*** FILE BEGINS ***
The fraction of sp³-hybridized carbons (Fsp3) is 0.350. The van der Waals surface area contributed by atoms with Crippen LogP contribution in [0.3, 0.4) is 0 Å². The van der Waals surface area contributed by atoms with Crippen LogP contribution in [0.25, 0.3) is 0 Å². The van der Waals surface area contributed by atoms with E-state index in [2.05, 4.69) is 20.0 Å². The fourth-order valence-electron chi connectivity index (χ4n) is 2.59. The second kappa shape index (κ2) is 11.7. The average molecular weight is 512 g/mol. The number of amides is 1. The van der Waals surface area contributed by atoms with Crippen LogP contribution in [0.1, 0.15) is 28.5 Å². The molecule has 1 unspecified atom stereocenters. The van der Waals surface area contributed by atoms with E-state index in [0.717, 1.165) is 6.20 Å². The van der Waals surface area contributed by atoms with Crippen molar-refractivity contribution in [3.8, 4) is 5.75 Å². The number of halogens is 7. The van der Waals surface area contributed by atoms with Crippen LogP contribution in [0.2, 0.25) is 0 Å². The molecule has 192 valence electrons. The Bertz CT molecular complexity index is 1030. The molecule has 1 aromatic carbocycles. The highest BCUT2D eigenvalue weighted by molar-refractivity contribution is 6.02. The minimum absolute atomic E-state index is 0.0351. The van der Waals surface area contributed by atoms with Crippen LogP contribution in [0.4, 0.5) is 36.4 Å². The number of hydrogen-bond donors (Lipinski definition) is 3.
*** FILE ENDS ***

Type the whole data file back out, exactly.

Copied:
The fraction of sp³-hybridized carbons (Fsp3) is 0.350. The van der Waals surface area contributed by atoms with Crippen LogP contribution in [0.3, 0.4) is 0 Å². The van der Waals surface area contributed by atoms with Crippen LogP contribution in [0.25, 0.3) is 0 Å². The van der Waals surface area contributed by atoms with E-state index in [2.05, 4.69) is 20.0 Å². The fourth-order valence-electron chi connectivity index (χ4n) is 2.59. The second kappa shape index (κ2) is 11.7. The average molecular weight is 512 g/mol. The number of amides is 1. The van der Waals surface area contributed by atoms with Crippen LogP contribution in [0.1, 0.15) is 28.5 Å². The molecule has 1 unspecified atom stereocenters. The van der Waals surface area contributed by atoms with E-state index in [0.717, 1.165) is 6.20 Å². The van der Waals surface area contributed by atoms with Crippen molar-refractivity contribution in [3.8, 4) is 5.75 Å². The number of halogens is 7. The van der Waals surface area contributed by atoms with Crippen LogP contribution in [0.2, 0.25) is 0 Å². The molecule has 192 valence electrons. The Bertz CT molecular complexity index is 1030. The molecule has 1 aromatic carbocycles. The highest BCUT2D eigenvalue weighted by molar-refractivity contribution is 6.02. The minimum absolute atomic E-state index is 0.0351. The van der Waals surface area contributed by atoms with Crippen LogP contribution in [0.4, 0.5) is 36.4 Å². The number of hydrogen-bond donors (Lipinski definition) is 3.